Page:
Cock-eyed squid, athletic sea cucumbers uncovered by S'pore and Indonesian researchers off Java

Today Online 2 Apr 18;

SINGAPORE — Despite some choppy waters and initial sea-sickness, researchers from Singapore and Indonesia on a 14-day expedition off western and southern Java have unearthed an array of deep-sea creatures including giant sea cucumbers, peculiar scallops and a new category of sea stars.

The fourth day of the expedition was a bonanza for the team, which trawled to depths of almost 1,600m in waters between the Sunda Strait and Indian Ocean, it reported in an update posted on the Lee Kong Chian Natural History Museum’s website on Monday (April 2).

The 30 researchers and support crew had set off on March 23 from Jakarta on the Indonesian research vessel Baruna Jaya VIII. The South Java Deep Sea Biodiversity Expedition 2018 is the first such expedition that Singapore and Indonesia are organising together. It is also the first time the researchers are taking advantage of Wi-Fi on the vessel to post updates on social media almost daily.

“The collections so far have uncovered a large number of scientifically important species, including many new records for Indonesia and the region,” said Professor Peter Ng, Singapore’s chief scientist for the expedition.

Added Prof Ng, a crab expert: “It has been singularly exciting. I am particularly happy of course with my crabs and my cool ‘Darth Vader’ isopod!”

The Giant Sea isopod is a crustacean and the team has found at least two species, one of which was almost 30cm long. They are important deep-sea scavengers and have, thus far, not been officially recorded from Indonesia.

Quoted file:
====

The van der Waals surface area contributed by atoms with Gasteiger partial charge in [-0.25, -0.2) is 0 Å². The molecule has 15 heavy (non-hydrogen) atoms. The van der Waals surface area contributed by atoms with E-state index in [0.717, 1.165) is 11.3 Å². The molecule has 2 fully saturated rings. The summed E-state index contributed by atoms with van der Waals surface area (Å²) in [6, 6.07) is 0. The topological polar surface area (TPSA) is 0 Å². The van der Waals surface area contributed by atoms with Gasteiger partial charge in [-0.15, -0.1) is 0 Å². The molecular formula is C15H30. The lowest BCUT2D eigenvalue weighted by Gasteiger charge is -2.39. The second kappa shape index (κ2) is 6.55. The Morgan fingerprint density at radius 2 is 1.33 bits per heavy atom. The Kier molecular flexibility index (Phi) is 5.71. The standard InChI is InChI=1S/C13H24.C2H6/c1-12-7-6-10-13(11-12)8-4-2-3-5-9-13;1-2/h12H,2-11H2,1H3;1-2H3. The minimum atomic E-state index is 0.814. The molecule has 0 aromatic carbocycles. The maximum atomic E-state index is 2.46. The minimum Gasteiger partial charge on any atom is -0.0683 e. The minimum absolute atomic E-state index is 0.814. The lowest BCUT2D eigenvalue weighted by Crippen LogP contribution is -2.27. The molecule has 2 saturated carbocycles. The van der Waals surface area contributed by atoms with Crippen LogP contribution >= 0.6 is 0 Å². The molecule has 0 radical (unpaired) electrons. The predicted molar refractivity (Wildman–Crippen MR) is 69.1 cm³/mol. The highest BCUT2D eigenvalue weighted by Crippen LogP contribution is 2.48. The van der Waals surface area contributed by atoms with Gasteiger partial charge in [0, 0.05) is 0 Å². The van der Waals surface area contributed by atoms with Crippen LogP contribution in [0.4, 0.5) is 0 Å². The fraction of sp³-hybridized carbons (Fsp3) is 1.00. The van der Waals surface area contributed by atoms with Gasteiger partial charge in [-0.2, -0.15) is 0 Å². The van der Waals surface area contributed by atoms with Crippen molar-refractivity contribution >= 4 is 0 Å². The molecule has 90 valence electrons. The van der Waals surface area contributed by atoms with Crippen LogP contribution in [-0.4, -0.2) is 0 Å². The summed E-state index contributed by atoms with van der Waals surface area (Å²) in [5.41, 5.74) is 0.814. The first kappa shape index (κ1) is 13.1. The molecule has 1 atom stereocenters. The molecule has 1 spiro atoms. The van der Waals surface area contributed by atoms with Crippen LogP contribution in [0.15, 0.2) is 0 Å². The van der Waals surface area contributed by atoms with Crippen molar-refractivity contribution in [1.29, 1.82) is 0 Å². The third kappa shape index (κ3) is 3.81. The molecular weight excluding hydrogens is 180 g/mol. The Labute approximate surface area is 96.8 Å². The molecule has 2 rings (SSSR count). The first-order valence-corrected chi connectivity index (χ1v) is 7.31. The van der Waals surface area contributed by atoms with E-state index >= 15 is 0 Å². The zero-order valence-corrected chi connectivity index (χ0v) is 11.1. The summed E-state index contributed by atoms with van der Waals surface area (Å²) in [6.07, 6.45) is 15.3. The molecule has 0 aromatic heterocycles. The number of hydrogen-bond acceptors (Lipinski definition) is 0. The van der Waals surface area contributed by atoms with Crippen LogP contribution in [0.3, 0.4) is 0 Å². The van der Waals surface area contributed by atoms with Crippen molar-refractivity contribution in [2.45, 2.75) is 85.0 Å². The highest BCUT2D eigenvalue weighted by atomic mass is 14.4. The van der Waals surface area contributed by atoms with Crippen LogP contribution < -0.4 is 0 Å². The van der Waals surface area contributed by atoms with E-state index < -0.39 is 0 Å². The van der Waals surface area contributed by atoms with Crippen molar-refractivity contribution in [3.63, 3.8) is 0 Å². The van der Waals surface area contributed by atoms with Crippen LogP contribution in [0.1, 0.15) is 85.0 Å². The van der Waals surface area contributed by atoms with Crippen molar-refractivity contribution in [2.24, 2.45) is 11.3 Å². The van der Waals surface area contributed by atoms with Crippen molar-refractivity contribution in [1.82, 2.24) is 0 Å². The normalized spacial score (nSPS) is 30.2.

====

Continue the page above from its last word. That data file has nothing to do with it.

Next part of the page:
Indonesian expedition leader Dr Dwi Listyo Rahayu, a senior research scientist at the Research Centre for Oceanography of the Indonesian Institute of Sciences, said the discoveries have been “overwhelming and exciting”. She looked forward to finding more animals including deep-water hermit crabs, her research specialty.

Other creatures hauled up include a swimming sea cucumber, a cock-eyed squid and sea daisies (a category of sea stars).

The latter, measuring about 1cm in diameter and belonging to the Xyloplacidae family, is potentially new to science and one of the team’s most exciting finds so far. The scientists said the sea daisies live on sunken wood and were previously only known from New Zealand, Bahamas and the North Pacific.

And unlike the common perception of sea cucumbers as sluggish bottom-dwelling animals, the scientists said those in the deep sea are actually very athletic. One of those that they found was 10 to 15cm long and swims from one place to another using huge papillae (protrusions) on the back of its mouth.

The cock-eyed squid, about 8cm long, has one eye much larger than the other. It apparently swims with the larger eye looking downwards for food while the other peers upwards, presumably on the lookout for predators.

Sampling in unexplored areas has not been easy, the scientists said. Maps are not always reliable and the terrain can be rugged, causing some trawls and cores (to retrieve sediment samples) to fail completely.

But many of the scientists on board have never handled deep-sea animals before and were extremely excited each time a catch came up.

The team, which is expected to return to land on Thursday (April 5), said it will share more details of its discoveries soon.

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